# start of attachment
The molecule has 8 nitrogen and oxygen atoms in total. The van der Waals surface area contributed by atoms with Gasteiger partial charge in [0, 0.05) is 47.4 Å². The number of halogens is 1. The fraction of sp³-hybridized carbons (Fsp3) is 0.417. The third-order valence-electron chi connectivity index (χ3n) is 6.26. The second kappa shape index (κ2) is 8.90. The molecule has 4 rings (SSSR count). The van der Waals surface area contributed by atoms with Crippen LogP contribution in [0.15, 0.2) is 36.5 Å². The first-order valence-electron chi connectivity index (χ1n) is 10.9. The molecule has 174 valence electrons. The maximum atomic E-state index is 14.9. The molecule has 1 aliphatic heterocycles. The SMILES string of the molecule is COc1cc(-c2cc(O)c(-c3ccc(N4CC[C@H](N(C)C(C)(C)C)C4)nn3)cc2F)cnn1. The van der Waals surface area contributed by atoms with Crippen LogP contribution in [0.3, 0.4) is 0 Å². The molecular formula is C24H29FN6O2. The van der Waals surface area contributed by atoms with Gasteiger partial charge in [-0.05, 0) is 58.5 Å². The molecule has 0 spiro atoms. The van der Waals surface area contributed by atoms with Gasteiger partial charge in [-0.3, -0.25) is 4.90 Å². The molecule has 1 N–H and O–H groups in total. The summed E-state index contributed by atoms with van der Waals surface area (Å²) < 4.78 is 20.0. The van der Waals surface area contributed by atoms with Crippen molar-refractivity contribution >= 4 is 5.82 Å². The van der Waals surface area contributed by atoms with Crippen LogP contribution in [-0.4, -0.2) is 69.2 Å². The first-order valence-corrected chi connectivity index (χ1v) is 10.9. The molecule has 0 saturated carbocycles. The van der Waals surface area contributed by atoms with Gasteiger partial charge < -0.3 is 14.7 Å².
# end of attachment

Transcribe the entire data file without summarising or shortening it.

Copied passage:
The molecule has 8 nitrogen and oxygen atoms in total. The van der Waals surface area contributed by atoms with Gasteiger partial charge in [0, 0.05) is 47.4 Å². The number of halogens is 1. The fraction of sp³-hybridized carbons (Fsp3) is 0.417. The third-order valence-electron chi connectivity index (χ3n) is 6.26. The second kappa shape index (κ2) is 8.90. The molecule has 4 rings (SSSR count). The van der Waals surface area contributed by atoms with Crippen LogP contribution in [0.15, 0.2) is 36.5 Å². The first-order valence-electron chi connectivity index (χ1n) is 10.9. The molecule has 174 valence electrons. The maximum atomic E-state index is 14.9. The molecule has 1 aliphatic heterocycles. The SMILES string of the molecule is COc1cc(-c2cc(O)c(-c3ccc(N4CC[C@H](N(C)C(C)(C)C)C4)nn3)cc2F)cnn1. The van der Waals surface area contributed by atoms with Crippen LogP contribution in [0.3, 0.4) is 0 Å². The molecular formula is C24H29FN6O2. The van der Waals surface area contributed by atoms with Gasteiger partial charge in [-0.05, 0) is 58.5 Å². The molecule has 0 spiro atoms. The van der Waals surface area contributed by atoms with Gasteiger partial charge in [-0.3, -0.25) is 4.90 Å². The molecule has 1 N–H and O–H groups in total. The summed E-state index contributed by atoms with van der Waals surface area (Å²) < 4.78 is 20.0. The van der Waals surface area contributed by atoms with Crippen molar-refractivity contribution >= 4 is 5.82 Å². The van der Waals surface area contributed by atoms with Crippen LogP contribution in [-0.4, -0.2) is 69.2 Å². The first-order valence-corrected chi connectivity index (χ1v) is 10.9. The molecule has 0 saturated carbocycles. The van der Waals surface area contributed by atoms with Gasteiger partial charge < -0.3 is 14.7 Å².